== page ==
The Icelandic town of Hafnarfjörður and the Chinese city of Baoding have been twinned in friendship since 1996. Tryggvi Harðarson, who was a town councillor in Hafnarfjörður at the time, and is now the district manager of Reykhólar in the Westfjords of Iceland, set up the arrangement and since then, several Icelandic companies have been working together with Chinese counterparts in Baoding.
Tryggvi Harðarson moved to China in 1975 and lived there for four years. “I first studied Chinese at the Beijing City Institute and then Chinese and History at Beijing University.
I decided to move to China because I thought it was an exciting country. At that time, the country was closed and there were many big upheavals taking place but when a scholarship was advertised for Icelanders to go to study there, I applied, got the grant, so decided to give it a shot and went out there. China was a very poor country at that time and different from what I was used to. However, China surprised me much more later when I saw all the changes and advancements that had occurred. At that time, there were few Western-style toilets, for instance. They were mostly just holes in the floor where you had to do your business. I thought it was scary at first but then I got used to them but I would have a difficult time using them today. There were no refrigerators or cooling in general so it was very hot during the summer time.”
Hafnarfjörður and Baoding
Tryggvi has good Chinese friends whom he met during his academic years in China. One of them lives in Baoding and when the idea of establishing a twin town relationship with a town in Iceland arose, that friend contacted Tryggvi, who was then a town councillor in Hafnarfjörður. That resulted in Baoding and Hafnarfjörður establishing a twin town relationship, in spite of there being an enormous difference in population between these two places. Hafnarfjörður now numbers almost 30,000 inhabitants, while the population of Baoding is about 11 million!
“The idea was that people could learn from each other’s cultures, even though they were living in different societies, always getting to know new things and attitudes by meeting other people. This did lead to some communication and business,” says Tryggvi, “but otherwise, the idea of twin towns didn’t really go very far, in reality. A number of Icelandic companies subsequently entered into business agreements with companies in Baoding, but there is not much formal communication between Hafnarfjörður and Baoding. I can cite an example of an Icelandic company that produces bedding and more that is manufactured in Baoding and also that Icelandic companies import, among other things, machines from companies in Baoding.”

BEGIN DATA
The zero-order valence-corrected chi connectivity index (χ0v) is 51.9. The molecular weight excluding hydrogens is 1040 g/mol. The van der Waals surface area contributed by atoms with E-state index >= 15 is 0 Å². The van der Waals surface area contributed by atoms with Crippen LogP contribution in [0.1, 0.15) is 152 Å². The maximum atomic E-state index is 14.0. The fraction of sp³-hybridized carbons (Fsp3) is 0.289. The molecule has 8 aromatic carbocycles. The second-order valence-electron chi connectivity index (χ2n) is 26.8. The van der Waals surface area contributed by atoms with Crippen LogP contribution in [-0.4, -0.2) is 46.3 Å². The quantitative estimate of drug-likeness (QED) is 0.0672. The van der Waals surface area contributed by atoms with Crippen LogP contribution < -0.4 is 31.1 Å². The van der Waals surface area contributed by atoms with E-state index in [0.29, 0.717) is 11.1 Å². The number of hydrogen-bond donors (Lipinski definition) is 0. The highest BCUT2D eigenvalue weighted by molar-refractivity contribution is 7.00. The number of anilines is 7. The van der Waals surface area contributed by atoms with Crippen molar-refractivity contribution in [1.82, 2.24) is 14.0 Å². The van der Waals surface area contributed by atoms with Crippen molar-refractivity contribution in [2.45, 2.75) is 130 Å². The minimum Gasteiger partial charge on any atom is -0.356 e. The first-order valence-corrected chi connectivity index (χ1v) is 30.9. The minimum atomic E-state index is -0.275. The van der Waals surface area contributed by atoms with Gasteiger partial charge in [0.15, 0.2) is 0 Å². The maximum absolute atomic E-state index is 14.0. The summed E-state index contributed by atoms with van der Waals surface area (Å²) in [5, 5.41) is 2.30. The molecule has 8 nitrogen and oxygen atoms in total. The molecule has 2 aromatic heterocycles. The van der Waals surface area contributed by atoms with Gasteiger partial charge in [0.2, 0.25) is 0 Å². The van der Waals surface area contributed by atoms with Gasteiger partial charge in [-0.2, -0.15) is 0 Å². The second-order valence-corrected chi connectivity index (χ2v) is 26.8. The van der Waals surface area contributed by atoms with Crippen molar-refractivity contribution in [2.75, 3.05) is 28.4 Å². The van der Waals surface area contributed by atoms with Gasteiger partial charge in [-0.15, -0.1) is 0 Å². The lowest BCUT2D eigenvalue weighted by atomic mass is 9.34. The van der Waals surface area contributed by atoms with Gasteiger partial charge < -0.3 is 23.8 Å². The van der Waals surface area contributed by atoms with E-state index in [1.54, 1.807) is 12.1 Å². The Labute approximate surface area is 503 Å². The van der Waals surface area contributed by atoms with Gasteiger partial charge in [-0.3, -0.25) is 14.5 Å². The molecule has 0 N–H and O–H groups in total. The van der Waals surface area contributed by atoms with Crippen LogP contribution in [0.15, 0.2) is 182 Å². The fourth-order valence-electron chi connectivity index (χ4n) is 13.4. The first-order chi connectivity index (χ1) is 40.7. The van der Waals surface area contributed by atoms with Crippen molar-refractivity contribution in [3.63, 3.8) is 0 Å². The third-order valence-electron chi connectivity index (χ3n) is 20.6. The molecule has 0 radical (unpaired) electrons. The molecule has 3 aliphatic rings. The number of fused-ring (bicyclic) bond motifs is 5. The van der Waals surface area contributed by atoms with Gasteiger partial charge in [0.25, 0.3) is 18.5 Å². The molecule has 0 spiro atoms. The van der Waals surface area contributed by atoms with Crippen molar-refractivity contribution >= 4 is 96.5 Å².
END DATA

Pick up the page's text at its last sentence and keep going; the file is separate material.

Education and Business
Tryggvi says that he personally was most interested in establishing more communication in connection with education. “Not much has happened in that regard. Residents of Baoding have gone to university in Iceland even though it has not been through a twin town and my daughter studied in the city for a year. I have found that people may not have fully taken advantage of the opportunities offered by this twin town partnership. Although it is easier today than 15-20 years ago to do business with China, it could have been important to have had someone who held the hands of those who were thinking of doing business with China. Now there is a free trade agreement between the countries which offers great opportunities.”
Tryggvi also mentions geothermal cooperation, something Iceland and China have been working on together. “It has been over 20 years since I began discussing possible cooperation between the Icelanders and Chinese on geothermal energy, and since then many have come from China and there has been a strong connection between Icelanders and the Chinese people in geothermal development. For example, I was at a time associated with the Chinese who were studying at the United Nations University Geothermal Training Program in Iceland.
Baoding is, like Hafnarfjörður, a great sports town and many world champions came from there. I was very interested in establishing relationships in the sports field at the time but nothing came of it.”
The trend is ahead
Tryggvi says that he really likes China because he knows the country very well and the same often happens to people who have studied in other countries. “I hope the peoples of the world can maintain good relationships. It’s always very unfortunate when you enter into a trade war. Countries’ methods of governing vary and there is a tendency for some of them to think they know better than others. The trend is moving forward and you feel things are improving and that is positive, no matter where you are in the world.”